Over the last few days, The Minnesota Daily Editorial Board has interviewed the four candidate pairs for the Minnesota Student Association’s president and vice president roles. All of the candidates were well-spoken, experienced and passionate, and we appreciate that they took the time to speak with the Daily during this unprecedented time.
The goal of the Daily’s endorsement is to recommend the candidates who are able to communicate openly with students at the University of Minnesota, while also connecting with the current administration and state and local governments. The president and vice president of MSA are able to make significant changes on behalf of the student body and ensure that the needs of students are being met. It is imperative that the elected candidates have a platform that has the best interests of the entire University at heart.
A lot of the areas that the candidates wanted to focus on overlapped with one another. No matter who is elected, the leaders of MSA will be committed to students’ voices and change both here on campus and within the organization.
Gurtaran Johal and Arshia Hussain
Gurtaran Johal and Arshia Hussain have been working on their campaign for eight months and are committed to supporting not just the University of Minnesota, but also the communities that surround it. Johal is a second-year student and the current sexual assault task force chair for MSA, and Hussain is the non-citizen and immigrant task force chair for MSA. Their platform is split between two main goals: advocacy and organizational reform.
Johal and Hussain’s goals for diversity include increasing the number of gender-neutral bathrooms, increasing funding for MCAE, and recognizing the racialized institutional history within the University — an initiative that would encourage their push for more educational advocacy around the subject. To improve college accessibility, they would like to extend campus bus hours, increase the campus minimum wage and ensure there are more resources for students experiencing food insecurity. Johal and Hussain also aim to improve sustainability efforts at the University through declaring a climate emergency and pushing for the University to divest from fossil fuels.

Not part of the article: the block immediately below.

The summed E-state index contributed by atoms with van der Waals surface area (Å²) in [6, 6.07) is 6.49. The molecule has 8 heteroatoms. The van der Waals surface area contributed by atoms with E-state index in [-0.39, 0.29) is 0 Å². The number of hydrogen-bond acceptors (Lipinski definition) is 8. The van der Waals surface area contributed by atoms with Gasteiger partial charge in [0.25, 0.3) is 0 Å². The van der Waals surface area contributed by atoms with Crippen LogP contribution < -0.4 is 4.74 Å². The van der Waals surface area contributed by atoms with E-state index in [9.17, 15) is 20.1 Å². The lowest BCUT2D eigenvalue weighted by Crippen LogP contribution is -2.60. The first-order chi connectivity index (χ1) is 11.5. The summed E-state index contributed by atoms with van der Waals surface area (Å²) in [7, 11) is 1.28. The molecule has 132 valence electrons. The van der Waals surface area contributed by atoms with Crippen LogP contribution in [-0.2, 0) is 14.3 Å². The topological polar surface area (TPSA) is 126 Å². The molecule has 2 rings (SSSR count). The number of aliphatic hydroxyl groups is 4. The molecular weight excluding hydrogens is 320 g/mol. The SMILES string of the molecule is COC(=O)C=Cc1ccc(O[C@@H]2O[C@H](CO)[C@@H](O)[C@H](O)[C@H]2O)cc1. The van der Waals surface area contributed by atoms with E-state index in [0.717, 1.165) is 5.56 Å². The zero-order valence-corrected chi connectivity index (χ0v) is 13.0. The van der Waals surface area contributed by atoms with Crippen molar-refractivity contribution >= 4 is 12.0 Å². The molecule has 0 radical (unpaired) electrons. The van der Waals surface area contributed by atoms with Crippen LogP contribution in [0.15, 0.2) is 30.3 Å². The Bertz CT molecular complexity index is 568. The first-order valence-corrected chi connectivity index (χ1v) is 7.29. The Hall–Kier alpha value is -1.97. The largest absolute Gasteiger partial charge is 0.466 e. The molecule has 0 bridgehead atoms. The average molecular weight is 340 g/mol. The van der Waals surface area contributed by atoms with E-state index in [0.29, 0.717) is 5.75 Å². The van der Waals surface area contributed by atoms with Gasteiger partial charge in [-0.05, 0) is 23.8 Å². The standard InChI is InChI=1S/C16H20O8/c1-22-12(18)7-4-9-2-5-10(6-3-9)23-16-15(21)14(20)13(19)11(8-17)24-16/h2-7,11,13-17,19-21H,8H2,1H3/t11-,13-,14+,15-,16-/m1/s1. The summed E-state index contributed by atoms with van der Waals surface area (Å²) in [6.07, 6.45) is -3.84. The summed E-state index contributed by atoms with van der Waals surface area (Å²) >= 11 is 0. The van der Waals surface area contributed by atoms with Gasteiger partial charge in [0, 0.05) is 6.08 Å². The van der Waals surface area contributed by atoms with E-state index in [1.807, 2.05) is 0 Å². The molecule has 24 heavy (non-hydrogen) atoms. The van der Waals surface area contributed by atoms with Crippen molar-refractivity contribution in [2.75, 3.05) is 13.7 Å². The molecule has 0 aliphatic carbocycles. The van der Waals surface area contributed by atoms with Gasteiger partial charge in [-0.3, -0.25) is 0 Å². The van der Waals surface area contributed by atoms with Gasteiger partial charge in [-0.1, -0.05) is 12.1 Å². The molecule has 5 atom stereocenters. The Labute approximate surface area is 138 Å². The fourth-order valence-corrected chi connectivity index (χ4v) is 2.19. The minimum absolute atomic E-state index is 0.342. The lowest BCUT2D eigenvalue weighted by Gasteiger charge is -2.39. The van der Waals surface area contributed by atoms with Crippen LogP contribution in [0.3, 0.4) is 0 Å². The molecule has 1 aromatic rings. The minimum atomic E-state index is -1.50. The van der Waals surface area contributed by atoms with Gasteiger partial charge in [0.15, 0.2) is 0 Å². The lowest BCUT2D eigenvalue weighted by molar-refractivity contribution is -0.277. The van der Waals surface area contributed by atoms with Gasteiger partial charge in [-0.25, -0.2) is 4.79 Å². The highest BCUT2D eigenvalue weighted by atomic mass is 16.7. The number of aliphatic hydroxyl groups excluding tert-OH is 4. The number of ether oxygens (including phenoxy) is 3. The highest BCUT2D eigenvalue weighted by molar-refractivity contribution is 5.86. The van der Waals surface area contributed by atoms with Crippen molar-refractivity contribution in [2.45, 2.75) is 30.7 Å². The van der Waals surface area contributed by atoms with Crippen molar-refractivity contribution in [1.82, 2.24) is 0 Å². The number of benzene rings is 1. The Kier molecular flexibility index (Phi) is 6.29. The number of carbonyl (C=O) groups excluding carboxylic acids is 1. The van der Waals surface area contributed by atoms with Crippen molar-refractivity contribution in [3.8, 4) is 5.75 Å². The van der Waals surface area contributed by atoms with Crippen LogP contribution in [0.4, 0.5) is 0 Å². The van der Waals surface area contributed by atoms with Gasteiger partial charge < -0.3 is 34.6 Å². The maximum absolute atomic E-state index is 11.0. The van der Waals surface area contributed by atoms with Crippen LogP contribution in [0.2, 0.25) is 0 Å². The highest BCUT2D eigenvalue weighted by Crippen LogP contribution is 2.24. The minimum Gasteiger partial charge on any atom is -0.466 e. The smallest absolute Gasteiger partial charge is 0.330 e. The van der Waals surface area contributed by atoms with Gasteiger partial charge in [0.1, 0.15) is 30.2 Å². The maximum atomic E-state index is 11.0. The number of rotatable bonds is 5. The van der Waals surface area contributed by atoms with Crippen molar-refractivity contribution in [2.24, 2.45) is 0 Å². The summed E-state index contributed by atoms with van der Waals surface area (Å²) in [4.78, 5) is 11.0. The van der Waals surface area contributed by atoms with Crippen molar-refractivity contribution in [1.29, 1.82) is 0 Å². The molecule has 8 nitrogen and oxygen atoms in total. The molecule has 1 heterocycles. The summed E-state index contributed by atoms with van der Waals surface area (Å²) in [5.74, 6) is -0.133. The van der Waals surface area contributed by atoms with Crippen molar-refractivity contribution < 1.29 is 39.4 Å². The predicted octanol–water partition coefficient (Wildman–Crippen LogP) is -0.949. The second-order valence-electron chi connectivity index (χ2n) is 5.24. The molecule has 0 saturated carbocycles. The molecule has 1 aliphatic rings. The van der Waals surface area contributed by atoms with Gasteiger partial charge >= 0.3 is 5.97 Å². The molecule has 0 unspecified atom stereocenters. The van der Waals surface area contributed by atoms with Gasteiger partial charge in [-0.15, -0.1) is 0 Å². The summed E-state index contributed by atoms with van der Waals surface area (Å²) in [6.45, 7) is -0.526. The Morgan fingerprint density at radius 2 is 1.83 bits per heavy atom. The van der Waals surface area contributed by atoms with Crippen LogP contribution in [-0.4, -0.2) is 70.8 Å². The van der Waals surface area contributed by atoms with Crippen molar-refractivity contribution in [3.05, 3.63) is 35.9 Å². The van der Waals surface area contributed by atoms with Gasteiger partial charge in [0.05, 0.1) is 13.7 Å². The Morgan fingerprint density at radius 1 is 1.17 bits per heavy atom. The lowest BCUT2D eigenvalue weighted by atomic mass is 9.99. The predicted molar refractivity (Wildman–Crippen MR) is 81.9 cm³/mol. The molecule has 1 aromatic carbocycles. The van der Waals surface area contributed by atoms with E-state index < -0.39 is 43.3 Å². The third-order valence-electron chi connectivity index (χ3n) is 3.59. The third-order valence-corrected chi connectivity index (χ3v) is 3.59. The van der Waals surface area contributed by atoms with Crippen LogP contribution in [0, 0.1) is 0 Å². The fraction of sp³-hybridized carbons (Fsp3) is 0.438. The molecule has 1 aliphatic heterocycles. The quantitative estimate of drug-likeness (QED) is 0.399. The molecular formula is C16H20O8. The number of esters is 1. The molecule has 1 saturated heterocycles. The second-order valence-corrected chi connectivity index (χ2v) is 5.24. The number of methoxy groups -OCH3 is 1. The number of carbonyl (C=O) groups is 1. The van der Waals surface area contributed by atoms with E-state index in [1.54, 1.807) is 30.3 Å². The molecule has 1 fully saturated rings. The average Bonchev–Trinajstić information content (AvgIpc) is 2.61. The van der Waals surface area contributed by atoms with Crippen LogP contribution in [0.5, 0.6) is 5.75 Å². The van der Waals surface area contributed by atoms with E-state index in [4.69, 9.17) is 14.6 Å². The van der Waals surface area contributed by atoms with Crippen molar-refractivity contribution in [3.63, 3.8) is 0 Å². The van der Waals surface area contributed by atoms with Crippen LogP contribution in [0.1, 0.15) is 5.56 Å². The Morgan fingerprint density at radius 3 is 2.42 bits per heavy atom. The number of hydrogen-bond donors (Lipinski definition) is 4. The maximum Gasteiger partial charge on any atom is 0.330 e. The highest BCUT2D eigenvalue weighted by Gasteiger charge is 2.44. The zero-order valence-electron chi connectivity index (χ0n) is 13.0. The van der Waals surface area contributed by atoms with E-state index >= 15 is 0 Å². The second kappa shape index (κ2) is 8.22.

When it came to the structural reform of MSA, Johal and Hussain outlined clear examples of change they would like to see in the upcoming year. After each semester, they plan to release advocacy progress reports to increase transparency on their commitments to students, ensure that all incoming staff are trained and briefed adequately and develop a public relations team.
Johal and Hussain both have experience working with the current University administration and elected officials outside of MSA. They want to make sure that students of all backgrounds feel that MSA is a safe and accessible place to work together and voice concerns when needed.
We believe that their passion, experience and commitment to students make Gurtaran Johal and Arshia Hussain the best candidates for MSA president and vice president. They care deeply about students, identified themselves as active allies to all in our community, outlined strong initiatives and will ensure that change is brought to campus.
We encourage students to read more about Johal and Hussain's platform on their website, https://gaplatform.squarespace.com/organization.
Amy Ma and Becca Cowin
Amy Ma and Becca Cowin are both experienced MSA representatives dedicated to internal and campuswide change. Ma, the current Student Senate chair, and Cowin, the local government and legislative affairs coordinator, want to focus on bridging the connection between MSA and the student body through developing relationships. Their goals range from creating a student-run co-op, to building relationships with student groups and creating avenues of advocacy, to increasing affordable housing. Ma and Cowin want to create tangible change, hopefully through increased minimum wage, demanding more diverse counselors and eliminating late service fees. They are also very experienced in working with local leaders outside of the University's administration. Both candidates were also among the first to stop door-to-door campaigning during the ongoing COVID-19 outbreak, in an effort to prioritize the safety of students and other campus members.